ansible

MidCamp 2015 - Ansible + Drupal 8 Presentation

On March 21, I gave a presentation on Ansible and Drupal 8 at MidCamp in Chicago. Video and slides from the presentation are embedded below:

Ansible + Drupal: A Fortuitous DevOps Match from geerlingguy

Human-readable configuration syntax. Great user experience. Designed for high availability and flexibility. Includes everything you need to achieve your development goals.

Ansible deployments Visualized with a Raspberry Pi cluster

Raspberry Pi Dramble - cluster of Raspberry Pi computers

For the past few weeks, I've been building a cluster of six Raspberry Pis to test and demonstrate Ansible playbooks for Drupal deployment at upcoming events (like MidCamp and DrupalCon LA).

I added an RGB LED to each of the Raspberry Pis that can be controlled via software (for example, here's a Python script to turn on one individual color on the LED), and as part of the demonstration, I'm using the LEDs to indicate which server Ansible is currently working with.

Setting up GlusterFS with Ansible

NOTE: This blog post was written prior to Ansible including the gluster_volume module, and is out of date; the examples still work, but Ansible for DevOps has been since updated with a more relevant and complete example. You can read about it here: Simple GlusterFS Setup with Ansible (Redux).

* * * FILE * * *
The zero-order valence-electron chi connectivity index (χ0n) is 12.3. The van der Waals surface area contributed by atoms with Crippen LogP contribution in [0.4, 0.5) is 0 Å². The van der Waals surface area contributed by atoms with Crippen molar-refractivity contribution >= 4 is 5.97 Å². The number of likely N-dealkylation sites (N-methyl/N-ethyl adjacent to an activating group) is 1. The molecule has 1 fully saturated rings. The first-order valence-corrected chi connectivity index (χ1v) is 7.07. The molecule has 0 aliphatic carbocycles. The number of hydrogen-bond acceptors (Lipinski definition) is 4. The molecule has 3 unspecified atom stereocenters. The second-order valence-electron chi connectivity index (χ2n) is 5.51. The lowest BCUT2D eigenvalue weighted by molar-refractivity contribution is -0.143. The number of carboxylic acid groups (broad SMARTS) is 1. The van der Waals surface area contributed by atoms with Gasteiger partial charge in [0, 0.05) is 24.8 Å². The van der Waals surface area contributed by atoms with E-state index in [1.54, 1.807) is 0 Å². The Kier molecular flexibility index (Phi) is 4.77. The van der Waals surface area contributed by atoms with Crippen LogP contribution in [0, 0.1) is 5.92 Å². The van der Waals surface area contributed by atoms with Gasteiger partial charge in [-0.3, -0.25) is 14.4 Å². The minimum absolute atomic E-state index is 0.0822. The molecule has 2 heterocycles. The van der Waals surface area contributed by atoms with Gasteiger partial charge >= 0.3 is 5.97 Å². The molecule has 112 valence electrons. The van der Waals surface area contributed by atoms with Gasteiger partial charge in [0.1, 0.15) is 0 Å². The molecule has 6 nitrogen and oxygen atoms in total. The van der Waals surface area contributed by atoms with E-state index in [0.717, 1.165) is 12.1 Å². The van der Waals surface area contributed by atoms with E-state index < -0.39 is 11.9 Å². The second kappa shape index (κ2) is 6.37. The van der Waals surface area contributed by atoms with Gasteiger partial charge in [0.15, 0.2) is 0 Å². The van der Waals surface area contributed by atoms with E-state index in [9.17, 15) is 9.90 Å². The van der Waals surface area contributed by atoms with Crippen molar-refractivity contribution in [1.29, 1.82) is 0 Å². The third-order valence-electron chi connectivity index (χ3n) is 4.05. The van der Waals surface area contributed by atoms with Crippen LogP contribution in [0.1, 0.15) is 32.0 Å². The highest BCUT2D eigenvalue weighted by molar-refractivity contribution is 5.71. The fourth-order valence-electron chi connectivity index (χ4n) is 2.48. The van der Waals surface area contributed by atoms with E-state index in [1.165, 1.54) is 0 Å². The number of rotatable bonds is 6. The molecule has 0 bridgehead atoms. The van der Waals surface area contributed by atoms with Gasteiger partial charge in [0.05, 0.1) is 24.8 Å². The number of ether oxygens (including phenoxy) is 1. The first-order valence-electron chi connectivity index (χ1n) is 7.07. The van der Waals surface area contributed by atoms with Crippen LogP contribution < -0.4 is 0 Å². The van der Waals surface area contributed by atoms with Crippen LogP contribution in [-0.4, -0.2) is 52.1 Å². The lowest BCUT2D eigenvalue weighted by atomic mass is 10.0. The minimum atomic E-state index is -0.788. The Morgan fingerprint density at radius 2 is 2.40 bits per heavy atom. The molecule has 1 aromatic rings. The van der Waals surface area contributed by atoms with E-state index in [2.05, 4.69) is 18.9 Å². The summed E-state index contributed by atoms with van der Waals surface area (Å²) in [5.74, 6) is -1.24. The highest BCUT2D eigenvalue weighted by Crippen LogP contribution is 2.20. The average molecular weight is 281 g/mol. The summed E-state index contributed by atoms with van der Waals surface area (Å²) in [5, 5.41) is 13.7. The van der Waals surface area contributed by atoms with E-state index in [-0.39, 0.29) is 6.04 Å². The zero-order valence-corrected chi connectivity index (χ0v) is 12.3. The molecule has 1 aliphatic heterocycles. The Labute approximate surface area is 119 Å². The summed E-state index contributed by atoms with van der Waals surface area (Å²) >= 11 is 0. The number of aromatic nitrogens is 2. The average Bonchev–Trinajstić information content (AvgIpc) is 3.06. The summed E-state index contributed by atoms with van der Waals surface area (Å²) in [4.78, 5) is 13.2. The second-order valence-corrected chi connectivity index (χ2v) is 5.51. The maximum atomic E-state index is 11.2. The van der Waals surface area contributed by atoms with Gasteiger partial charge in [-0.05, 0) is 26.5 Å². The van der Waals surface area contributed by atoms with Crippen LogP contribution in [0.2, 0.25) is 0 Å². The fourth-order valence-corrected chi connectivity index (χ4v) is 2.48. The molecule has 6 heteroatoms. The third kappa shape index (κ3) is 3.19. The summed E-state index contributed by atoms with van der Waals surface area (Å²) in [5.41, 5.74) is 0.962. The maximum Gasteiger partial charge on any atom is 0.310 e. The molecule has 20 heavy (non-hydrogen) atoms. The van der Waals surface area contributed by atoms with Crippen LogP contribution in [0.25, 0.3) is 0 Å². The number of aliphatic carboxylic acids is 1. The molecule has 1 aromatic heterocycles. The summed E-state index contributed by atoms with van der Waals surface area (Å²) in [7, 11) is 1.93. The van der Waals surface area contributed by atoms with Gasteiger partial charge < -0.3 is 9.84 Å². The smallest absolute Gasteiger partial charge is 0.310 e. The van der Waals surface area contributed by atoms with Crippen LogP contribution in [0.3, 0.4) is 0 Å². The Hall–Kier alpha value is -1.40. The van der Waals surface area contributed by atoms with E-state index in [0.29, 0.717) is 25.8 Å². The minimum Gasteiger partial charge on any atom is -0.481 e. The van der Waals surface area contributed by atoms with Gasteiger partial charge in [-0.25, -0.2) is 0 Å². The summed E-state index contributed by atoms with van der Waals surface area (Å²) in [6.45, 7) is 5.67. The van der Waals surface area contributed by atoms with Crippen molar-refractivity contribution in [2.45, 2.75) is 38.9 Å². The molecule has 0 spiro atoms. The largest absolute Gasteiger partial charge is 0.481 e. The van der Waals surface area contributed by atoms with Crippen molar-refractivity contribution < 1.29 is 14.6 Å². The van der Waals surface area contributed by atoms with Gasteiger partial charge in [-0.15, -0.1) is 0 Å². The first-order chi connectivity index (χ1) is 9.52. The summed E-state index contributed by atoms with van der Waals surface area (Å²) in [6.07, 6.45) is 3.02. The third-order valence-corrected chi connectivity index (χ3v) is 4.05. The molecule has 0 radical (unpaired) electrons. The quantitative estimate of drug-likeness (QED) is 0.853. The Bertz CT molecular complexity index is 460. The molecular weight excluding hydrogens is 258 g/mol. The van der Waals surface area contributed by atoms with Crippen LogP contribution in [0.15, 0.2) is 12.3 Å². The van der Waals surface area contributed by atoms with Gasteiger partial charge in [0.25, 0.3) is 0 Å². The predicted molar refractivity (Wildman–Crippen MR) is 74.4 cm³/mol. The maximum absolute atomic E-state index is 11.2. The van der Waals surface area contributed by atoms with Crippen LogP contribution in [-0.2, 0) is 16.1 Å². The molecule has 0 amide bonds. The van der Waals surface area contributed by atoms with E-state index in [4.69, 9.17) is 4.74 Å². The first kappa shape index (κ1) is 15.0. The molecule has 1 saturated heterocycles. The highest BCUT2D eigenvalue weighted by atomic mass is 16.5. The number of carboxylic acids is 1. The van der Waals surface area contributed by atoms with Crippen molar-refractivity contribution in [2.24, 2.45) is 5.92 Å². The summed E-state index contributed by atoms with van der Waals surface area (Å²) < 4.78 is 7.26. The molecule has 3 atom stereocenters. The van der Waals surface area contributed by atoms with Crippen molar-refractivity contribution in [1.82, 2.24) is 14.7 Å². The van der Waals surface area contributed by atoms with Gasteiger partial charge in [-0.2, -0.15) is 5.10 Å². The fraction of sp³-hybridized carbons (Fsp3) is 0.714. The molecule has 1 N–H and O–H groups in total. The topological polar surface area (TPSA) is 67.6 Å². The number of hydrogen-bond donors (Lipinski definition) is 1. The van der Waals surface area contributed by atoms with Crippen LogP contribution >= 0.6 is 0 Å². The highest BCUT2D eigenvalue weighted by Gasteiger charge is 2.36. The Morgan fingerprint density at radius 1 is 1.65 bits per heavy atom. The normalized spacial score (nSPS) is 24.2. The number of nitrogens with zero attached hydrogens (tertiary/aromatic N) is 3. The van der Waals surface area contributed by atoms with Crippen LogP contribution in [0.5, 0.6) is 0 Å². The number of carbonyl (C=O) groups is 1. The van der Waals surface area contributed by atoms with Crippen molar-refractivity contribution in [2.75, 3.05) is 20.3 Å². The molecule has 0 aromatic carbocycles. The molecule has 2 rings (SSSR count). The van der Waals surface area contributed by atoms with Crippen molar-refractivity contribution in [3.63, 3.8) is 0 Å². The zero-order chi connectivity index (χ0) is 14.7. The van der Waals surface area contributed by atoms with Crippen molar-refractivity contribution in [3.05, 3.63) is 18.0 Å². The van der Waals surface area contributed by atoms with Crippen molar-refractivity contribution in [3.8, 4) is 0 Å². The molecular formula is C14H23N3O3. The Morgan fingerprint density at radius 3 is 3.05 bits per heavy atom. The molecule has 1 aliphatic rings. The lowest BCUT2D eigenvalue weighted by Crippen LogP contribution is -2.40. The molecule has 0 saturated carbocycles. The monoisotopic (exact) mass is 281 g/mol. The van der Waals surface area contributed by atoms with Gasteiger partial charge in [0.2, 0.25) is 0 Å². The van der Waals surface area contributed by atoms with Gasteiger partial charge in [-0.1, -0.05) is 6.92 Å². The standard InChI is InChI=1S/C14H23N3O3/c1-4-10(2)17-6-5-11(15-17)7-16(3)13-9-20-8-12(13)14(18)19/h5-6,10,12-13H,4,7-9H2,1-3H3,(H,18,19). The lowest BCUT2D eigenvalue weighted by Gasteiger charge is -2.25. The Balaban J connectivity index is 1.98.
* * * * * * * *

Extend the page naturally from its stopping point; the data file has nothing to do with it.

Modern infrastructure often involves some amount of horizontal scaling; instead of having one giant server, with one storage volume, one database, one application instance, etc., most apps use two, four, ten, or dozens of servers.

Many applications can be scaled horizontally with ease, but what happens when you need shared resources, like files, application code, or other transient data, to be shared on all the servers? And how do you have this data scale out with your infrastructure, in a fast but reliable way? There are many different approaches to synchronizing or distributing files across servers:

Introducing the Dramble - Raspberry Pi 2 cluster running Drupal 8

Dramble - 6 Raspberry Pi 2 model Bs running Drupal 8 on a cluster